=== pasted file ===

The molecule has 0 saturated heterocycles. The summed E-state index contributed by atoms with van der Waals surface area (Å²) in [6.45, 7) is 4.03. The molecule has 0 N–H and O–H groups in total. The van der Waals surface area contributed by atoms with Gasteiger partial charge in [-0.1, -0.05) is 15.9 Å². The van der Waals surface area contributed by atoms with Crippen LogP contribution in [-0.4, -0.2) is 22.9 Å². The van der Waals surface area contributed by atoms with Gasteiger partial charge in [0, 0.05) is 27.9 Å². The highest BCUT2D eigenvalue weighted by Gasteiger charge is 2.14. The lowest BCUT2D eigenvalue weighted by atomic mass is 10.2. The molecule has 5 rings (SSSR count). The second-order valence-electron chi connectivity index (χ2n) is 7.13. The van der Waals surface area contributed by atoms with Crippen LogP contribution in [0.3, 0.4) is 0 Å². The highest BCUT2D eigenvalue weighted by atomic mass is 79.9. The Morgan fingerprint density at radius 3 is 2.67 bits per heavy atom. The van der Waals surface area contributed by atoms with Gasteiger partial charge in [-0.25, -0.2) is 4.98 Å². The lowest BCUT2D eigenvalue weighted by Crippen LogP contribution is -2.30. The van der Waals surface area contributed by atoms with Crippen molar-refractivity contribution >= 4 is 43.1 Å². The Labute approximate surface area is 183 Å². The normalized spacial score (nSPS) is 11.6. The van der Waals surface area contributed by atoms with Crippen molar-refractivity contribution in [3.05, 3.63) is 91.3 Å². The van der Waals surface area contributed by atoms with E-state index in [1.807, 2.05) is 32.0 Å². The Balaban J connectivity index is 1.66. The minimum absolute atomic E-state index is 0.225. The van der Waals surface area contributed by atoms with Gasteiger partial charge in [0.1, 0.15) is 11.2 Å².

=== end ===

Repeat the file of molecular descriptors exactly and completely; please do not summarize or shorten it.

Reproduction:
The molecule has 0 saturated heterocycles. The summed E-state index contributed by atoms with van der Waals surface area (Å²) in [6.45, 7) is 4.03. The molecule has 0 N–H and O–H groups in total. The van der Waals surface area contributed by atoms with Gasteiger partial charge in [-0.1, -0.05) is 15.9 Å². The van der Waals surface area contributed by atoms with Crippen LogP contribution in [-0.4, -0.2) is 22.9 Å². The van der Waals surface area contributed by atoms with Gasteiger partial charge in [0, 0.05) is 27.9 Å². The highest BCUT2D eigenvalue weighted by Gasteiger charge is 2.14. The lowest BCUT2D eigenvalue weighted by atomic mass is 10.2. The molecule has 5 rings (SSSR count). The second-order valence-electron chi connectivity index (χ2n) is 7.13. The van der Waals surface area contributed by atoms with Crippen LogP contribution in [0.3, 0.4) is 0 Å². The highest BCUT2D eigenvalue weighted by atomic mass is 79.9. The Morgan fingerprint density at radius 3 is 2.67 bits per heavy atom. The van der Waals surface area contributed by atoms with Gasteiger partial charge in [-0.25, -0.2) is 4.98 Å². The lowest BCUT2D eigenvalue weighted by Crippen LogP contribution is -2.30. The van der Waals surface area contributed by atoms with Crippen molar-refractivity contribution >= 4 is 43.1 Å². The Labute approximate surface area is 183 Å². The normalized spacial score (nSPS) is 11.6. The van der Waals surface area contributed by atoms with Crippen molar-refractivity contribution in [3.05, 3.63) is 91.3 Å². The van der Waals surface area contributed by atoms with E-state index in [1.807, 2.05) is 32.0 Å². The Balaban J connectivity index is 1.66. The minimum absolute atomic E-state index is 0.225. The van der Waals surface area contributed by atoms with Gasteiger partial charge in [0.1, 0.15) is 11.2 Å².